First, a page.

I’ve been living in Les Mesnuls, a beautiful, small village in the countryside west of Paris for about four years now and whilst I’d heard of the remains of a Roman villa having been found here, I’d never actually seen it. It was opened to the public this weekend so we all cycled down to La Millière see it.
The Villa was discovered in 1964 by the architect François Zuber. The site was then excavated for twenty years during which time a series of frescoes were found. Many of the walls of the Villa had been decorated with images of animals or plants but the most remarkable find was the fragmented remains of four frescoes representing the different seasons (below is a detail from Autumn).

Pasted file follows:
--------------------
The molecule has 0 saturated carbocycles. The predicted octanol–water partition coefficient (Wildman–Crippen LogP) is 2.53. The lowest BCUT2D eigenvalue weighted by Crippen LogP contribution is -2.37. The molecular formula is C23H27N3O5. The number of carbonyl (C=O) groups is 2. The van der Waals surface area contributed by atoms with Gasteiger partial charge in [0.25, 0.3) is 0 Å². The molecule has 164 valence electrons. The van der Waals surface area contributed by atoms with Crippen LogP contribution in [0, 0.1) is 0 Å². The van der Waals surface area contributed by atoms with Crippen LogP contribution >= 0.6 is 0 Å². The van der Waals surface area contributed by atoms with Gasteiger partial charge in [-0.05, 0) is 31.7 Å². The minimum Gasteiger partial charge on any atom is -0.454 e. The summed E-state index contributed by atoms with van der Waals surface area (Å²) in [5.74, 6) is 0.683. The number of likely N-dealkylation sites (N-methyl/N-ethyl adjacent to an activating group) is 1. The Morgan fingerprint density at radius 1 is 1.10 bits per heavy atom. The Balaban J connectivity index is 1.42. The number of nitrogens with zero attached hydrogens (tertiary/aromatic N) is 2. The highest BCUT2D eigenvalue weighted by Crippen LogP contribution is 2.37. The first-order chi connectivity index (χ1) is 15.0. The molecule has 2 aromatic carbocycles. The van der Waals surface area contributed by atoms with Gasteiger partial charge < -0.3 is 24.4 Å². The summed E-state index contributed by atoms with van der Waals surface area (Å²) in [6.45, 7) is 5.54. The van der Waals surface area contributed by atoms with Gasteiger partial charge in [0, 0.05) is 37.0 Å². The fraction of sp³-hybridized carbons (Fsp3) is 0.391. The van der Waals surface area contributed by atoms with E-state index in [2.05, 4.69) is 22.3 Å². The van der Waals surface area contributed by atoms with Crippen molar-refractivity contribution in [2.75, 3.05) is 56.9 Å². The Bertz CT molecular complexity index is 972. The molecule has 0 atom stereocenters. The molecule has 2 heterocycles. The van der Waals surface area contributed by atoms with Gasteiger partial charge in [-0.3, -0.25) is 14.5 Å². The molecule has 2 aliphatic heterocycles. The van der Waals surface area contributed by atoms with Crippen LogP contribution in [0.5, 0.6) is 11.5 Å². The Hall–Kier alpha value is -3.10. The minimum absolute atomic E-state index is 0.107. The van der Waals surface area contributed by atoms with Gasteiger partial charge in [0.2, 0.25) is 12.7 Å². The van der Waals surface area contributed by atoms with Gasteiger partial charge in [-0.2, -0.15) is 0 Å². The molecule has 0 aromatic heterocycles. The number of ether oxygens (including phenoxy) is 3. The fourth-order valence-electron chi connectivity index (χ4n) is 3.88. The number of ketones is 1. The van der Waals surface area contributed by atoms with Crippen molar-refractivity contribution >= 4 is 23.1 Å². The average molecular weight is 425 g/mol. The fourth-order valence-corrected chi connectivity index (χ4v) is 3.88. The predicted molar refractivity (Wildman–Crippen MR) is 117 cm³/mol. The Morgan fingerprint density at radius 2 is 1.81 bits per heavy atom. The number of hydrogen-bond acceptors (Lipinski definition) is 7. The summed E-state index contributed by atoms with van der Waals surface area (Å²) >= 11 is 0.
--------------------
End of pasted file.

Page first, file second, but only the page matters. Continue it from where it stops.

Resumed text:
It seems incredible that these frescoes, painted on the ceiling of a small room in the 2nd or 3rd century AD, can still be seen today here in Les Mesnuls. As the archeological site was on private land, the frescoes found belonged half to the State and half to the person in who’s land they were found. The State gave up any rights and the landowner ceded his to François Zuber, making him sole owner of the frescoes. After Zuber’s death in 2010, his family inherited the frescoes, along with a tax bill. They are now having to sell the frescoes to meet this payment. A local archeology association, ADRACHME, is trying to raise the money needed to enable the frescoes to be exhibited locally instead of auctioned off. Please consider making a donation to help them !